Wednesday, July 23, 2014

Birdwatching in Peloponnese: Collared Pratincoles@Metochi mudflats, Strofylia Forest

The area of Strofylia is one of the best birdwatching destinations of the western Peloponnese, as it combines several different habitat types (wetlands, maquis scrub, conifer and deciduous woodland) and is home to a great number of rare and endangered birds. The Collared Pratincole is one of them, and the mudflats close to Prokopos Lagoon are an ideal breeding site. 

Furthermore, the extensive reedbed of Lamia, south of Prokopos is home to many species; Little Bitterns, Penduline Tits and Great Reed Warblers, like the juvenile of the photo below.

Tuesday, July 22, 2014

Birdwatching in Athens:Snapshots of summer in Athens...

The secret colony of Bee-eaters in Athens is doing fine!

Young Great Tits discover the world 

The usually wary Jay perches out in the open

Friday, July 18, 2014

Birdwatching in Athens: Frogs and terrapins of summer

When the heat makes any birdwatching attempt vain, the small wetlands of Eastern Attica may provide some quite interesting alternatives for nature lovers. Few know that a very rare and critically endangered freshwater fish, the Marathon Minnow, is found in a few locations like Schinias National Park and Vravrona Wetland. Terrapins are widespread, so are the Greek Marsh Frogs, an endemic of southern Greece.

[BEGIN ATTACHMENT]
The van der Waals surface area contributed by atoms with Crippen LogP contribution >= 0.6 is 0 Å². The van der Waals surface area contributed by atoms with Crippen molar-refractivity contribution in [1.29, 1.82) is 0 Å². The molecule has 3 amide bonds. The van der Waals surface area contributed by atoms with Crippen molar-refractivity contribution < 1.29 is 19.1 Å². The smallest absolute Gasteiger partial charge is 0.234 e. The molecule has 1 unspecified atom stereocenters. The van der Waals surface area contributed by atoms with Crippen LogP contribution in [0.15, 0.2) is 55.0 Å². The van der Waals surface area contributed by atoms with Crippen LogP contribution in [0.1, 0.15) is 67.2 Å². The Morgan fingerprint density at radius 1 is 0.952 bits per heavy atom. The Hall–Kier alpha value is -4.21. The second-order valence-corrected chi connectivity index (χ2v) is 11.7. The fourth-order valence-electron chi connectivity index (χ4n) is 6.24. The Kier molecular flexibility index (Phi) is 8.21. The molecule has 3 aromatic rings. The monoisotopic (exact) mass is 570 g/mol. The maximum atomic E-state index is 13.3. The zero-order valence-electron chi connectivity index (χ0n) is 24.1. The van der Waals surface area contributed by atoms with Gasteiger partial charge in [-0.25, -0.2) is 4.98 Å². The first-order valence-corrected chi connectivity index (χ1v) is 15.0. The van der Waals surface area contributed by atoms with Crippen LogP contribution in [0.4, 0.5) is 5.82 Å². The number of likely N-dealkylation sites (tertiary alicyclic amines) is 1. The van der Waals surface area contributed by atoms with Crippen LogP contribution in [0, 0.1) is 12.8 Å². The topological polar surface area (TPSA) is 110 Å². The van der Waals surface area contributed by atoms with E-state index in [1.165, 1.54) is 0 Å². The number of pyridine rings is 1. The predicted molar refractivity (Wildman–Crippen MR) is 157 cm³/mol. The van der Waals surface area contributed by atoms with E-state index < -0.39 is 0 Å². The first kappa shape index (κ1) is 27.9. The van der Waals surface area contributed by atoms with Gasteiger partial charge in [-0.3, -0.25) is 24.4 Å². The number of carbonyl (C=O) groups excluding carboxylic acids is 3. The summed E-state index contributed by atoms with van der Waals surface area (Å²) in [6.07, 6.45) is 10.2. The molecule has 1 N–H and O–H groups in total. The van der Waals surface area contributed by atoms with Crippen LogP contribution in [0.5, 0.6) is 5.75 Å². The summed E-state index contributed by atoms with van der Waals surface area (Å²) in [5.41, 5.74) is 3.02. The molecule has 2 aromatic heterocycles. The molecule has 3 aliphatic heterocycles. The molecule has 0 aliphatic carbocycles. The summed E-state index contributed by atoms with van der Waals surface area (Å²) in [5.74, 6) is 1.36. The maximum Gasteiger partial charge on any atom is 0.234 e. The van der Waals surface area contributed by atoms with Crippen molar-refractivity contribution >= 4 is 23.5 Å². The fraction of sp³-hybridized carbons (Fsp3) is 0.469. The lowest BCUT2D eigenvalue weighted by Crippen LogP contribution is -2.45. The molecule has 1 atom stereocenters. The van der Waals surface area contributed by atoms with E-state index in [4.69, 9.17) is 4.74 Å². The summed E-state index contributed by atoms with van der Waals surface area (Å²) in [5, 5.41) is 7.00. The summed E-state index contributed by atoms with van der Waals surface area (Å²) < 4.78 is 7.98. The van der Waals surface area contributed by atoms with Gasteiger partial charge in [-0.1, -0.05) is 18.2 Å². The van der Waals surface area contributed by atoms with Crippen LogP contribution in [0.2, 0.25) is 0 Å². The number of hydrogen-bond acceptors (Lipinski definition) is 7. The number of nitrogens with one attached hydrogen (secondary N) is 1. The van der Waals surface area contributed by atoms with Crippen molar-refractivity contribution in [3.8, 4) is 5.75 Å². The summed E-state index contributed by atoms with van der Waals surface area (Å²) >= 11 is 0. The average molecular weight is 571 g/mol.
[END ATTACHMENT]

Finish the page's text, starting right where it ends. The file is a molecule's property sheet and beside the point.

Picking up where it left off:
Balkan Terrapins are the most common terrapin found near Athens, preferring ponds and slow-flowing streams

The Greek Marsh Frog is very widespread, found in every freshwater wetland

Tuesday, July 15, 2014

Birdwatching in Athens: Eleonora's Falcons over Athens!

We may be in July but Eleonora's Falcons' breeding season hasn't started yet. Birds can be still seen flying over the mainland to look for their favourite prey; large insects. Therefore, wandering individuals are often found above the Acropolis, the hill of Lycabettus and other vantage spots of Athens!

The Eleonora's Falcon is an icon of the rocky islets of the Aegean.
However, from April to July it mostly frequent the mainland. 

Apart from the Eleonora's, Alpine Swifts are the most common bird seen flying above your head, if you visit one of the hills of Athens.